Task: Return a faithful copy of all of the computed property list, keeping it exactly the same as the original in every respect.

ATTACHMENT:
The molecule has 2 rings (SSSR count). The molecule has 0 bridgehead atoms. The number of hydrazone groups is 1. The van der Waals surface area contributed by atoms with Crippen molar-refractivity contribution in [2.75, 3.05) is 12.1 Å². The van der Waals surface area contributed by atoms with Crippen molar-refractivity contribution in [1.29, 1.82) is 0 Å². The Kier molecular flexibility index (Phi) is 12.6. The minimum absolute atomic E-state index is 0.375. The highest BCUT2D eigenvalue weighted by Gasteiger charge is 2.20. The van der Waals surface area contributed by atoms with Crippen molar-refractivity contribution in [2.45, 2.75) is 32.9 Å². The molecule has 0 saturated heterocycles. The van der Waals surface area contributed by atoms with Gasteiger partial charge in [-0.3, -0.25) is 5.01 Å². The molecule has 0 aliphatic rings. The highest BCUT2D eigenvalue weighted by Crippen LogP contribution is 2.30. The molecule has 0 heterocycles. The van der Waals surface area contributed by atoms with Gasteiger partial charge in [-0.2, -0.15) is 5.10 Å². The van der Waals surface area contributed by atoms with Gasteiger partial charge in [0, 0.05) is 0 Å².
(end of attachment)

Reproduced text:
The molecule has 2 rings (SSSR count). The molecule has 0 bridgehead atoms. The number of hydrazone groups is 1. The van der Waals surface area contributed by atoms with Crippen molar-refractivity contribution in [2.75, 3.05) is 12.1 Å². The van der Waals surface area contributed by atoms with Crippen molar-refractivity contribution in [1.29, 1.82) is 0 Å². The Kier molecular flexibility index (Phi) is 12.6. The minimum absolute atomic E-state index is 0.375. The highest BCUT2D eigenvalue weighted by Gasteiger charge is 2.20. The van der Waals surface area contributed by atoms with Crippen molar-refractivity contribution in [2.45, 2.75) is 32.9 Å². The molecule has 0 saturated heterocycles. The van der Waals surface area contributed by atoms with Gasteiger partial charge in [-0.3, -0.25) is 5.01 Å². The molecule has 0 aliphatic rings. The highest BCUT2D eigenvalue weighted by Crippen LogP contribution is 2.30. The molecule has 0 heterocycles. The van der Waals surface area contributed by atoms with Gasteiger partial charge in [-0.2, -0.15) is 5.10 Å². The van der Waals surface area contributed by atoms with Gasteiger partial charge in [0, 0.05) is 0 Å².